Covering the Land of Lincoln

Fed pares balance sheet – Tightening increases

Investors are keeping an eye on the central bank as the fallout from Jackson Hole continues its ripple effect across markets. The Federal Reserve will this week increase the speed of its quantitative tightening program (QT). The move is a shocking change from the bond buying of the pandemic that saw the central bank nearly double its balance sheet to $9 trillion from $4.2T over the past two years.

The bigger picture is that QT is a less transparent method of tightening financial conditions. This contrasts with the Fed’s massive rate hikes that have drawn the attention of investors. Note that the central bank isn’t selling its Treasury holdings outright and is instead let them mature and shrink its balance sheet. After a few months, but at a slower pace and monthly caps on the disposal of Treasuries and mortgage-backed securities are scheduled to increase by $60B and $35B in each case, as opposed to the peak combined rate of $50B the last time the Fed cut its balance sheet between 2017 and 2019.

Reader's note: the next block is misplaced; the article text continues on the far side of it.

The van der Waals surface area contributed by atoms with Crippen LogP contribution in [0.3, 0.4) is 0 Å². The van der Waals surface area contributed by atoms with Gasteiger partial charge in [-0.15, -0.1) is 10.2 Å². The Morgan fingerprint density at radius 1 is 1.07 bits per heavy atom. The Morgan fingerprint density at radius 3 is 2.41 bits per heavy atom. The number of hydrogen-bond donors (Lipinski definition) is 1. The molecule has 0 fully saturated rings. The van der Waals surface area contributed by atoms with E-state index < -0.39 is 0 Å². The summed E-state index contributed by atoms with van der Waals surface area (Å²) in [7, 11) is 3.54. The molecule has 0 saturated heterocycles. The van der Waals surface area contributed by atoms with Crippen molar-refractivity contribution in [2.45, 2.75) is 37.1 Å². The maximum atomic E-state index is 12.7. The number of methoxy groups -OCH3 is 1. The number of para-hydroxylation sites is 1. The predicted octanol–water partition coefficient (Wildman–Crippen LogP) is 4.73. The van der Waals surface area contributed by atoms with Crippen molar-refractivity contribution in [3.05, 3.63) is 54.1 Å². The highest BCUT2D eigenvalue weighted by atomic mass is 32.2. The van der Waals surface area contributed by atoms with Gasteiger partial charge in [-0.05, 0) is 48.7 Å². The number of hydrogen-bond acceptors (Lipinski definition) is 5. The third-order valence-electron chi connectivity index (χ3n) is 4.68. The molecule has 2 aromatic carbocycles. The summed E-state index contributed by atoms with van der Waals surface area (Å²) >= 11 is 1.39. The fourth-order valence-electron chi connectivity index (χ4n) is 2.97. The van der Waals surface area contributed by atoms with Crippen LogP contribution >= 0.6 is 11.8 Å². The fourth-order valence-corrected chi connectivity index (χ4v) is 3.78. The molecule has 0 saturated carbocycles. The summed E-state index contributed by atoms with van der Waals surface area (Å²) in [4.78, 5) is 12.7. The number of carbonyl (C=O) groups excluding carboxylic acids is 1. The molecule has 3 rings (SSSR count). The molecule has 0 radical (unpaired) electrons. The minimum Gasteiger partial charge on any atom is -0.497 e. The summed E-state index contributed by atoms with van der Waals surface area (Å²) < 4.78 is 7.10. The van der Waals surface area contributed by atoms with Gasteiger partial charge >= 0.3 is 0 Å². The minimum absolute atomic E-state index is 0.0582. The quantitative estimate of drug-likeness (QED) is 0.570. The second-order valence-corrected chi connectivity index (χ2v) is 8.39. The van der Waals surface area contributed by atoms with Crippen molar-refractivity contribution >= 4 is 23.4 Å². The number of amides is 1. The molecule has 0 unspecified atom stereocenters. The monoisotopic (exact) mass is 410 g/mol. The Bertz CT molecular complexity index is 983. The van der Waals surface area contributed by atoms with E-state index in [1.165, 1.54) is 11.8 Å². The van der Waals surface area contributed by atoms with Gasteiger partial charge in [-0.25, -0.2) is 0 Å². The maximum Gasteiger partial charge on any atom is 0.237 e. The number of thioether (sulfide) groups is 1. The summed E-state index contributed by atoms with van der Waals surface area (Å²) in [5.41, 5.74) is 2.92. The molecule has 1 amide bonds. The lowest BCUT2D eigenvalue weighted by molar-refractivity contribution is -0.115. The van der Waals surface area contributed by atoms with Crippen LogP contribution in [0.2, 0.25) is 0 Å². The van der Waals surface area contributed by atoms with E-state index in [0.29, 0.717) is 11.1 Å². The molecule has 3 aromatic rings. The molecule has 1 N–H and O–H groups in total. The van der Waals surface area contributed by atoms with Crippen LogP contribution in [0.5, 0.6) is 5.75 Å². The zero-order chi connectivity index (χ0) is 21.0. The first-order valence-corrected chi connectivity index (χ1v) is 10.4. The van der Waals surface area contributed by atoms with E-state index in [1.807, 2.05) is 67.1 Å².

The whole thing is a bit of a complex accounting process which involves settlement windows as well as redemption caps but at a more basic level, it reduces the amount of bank reserves and drains money out of the financial system. Certain safety valves have been implemented this time around, like the Standing Repo Facility, after the chaos in the repo market prompted an early termination of the previous QT program in the year 2019. The new facility will allow primary dealers to borrow additional reserves from the Fed against collateral of high-quality However, some experts warn that it might not be enough to stave off liquidity issues. It could interfere with Chair Powell’s plans to raise rates and keep inflation under control.

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